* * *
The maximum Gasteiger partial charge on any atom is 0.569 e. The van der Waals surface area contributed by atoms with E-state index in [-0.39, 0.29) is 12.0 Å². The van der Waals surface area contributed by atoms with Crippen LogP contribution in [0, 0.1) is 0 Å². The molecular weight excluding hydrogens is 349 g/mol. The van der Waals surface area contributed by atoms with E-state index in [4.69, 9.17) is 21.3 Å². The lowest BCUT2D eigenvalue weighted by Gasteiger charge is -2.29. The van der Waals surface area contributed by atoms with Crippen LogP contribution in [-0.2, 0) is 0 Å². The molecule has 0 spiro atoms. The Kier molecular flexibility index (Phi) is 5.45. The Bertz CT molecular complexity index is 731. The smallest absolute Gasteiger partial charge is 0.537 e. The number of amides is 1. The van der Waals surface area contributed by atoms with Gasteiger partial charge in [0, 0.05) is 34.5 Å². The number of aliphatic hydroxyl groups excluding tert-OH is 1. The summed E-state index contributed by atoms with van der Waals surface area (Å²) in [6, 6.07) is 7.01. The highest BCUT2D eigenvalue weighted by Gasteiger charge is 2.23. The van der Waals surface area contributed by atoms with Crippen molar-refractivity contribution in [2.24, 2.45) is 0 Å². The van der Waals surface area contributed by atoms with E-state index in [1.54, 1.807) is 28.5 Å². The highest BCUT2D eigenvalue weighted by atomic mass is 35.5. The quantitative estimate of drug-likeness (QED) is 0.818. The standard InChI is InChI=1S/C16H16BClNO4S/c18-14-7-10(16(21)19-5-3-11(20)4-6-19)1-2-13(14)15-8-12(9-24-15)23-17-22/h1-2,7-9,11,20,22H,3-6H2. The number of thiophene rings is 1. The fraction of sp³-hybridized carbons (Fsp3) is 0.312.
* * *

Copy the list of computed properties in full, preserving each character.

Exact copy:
The maximum Gasteiger partial charge on any atom is 0.569 e. The van der Waals surface area contributed by atoms with E-state index in [-0.39, 0.29) is 12.0 Å². The van der Waals surface area contributed by atoms with Crippen LogP contribution in [0, 0.1) is 0 Å². The molecular weight excluding hydrogens is 349 g/mol. The van der Waals surface area contributed by atoms with E-state index in [4.69, 9.17) is 21.3 Å². The lowest BCUT2D eigenvalue weighted by Gasteiger charge is -2.29. The van der Waals surface area contributed by atoms with Crippen LogP contribution in [-0.2, 0) is 0 Å². The molecule has 0 spiro atoms. The Kier molecular flexibility index (Phi) is 5.45. The Bertz CT molecular complexity index is 731. The smallest absolute Gasteiger partial charge is 0.537 e. The number of amides is 1. The van der Waals surface area contributed by atoms with Gasteiger partial charge in [0, 0.05) is 34.5 Å². The number of aliphatic hydroxyl groups excluding tert-OH is 1. The summed E-state index contributed by atoms with van der Waals surface area (Å²) in [6, 6.07) is 7.01. The highest BCUT2D eigenvalue weighted by Gasteiger charge is 2.23. The van der Waals surface area contributed by atoms with Crippen molar-refractivity contribution in [2.24, 2.45) is 0 Å². The van der Waals surface area contributed by atoms with E-state index in [1.54, 1.807) is 28.5 Å². The highest BCUT2D eigenvalue weighted by atomic mass is 35.5. The quantitative estimate of drug-likeness (QED) is 0.818. The standard InChI is InChI=1S/C16H16BClNO4S/c18-14-7-10(16(21)19-5-3-11(20)4-6-19)1-2-13(14)15-8-12(9-24-15)23-17-22/h1-2,7-9,11,20,22H,3-6H2. The number of thiophene rings is 1. The fraction of sp³-hybridized carbons (Fsp3) is 0.312.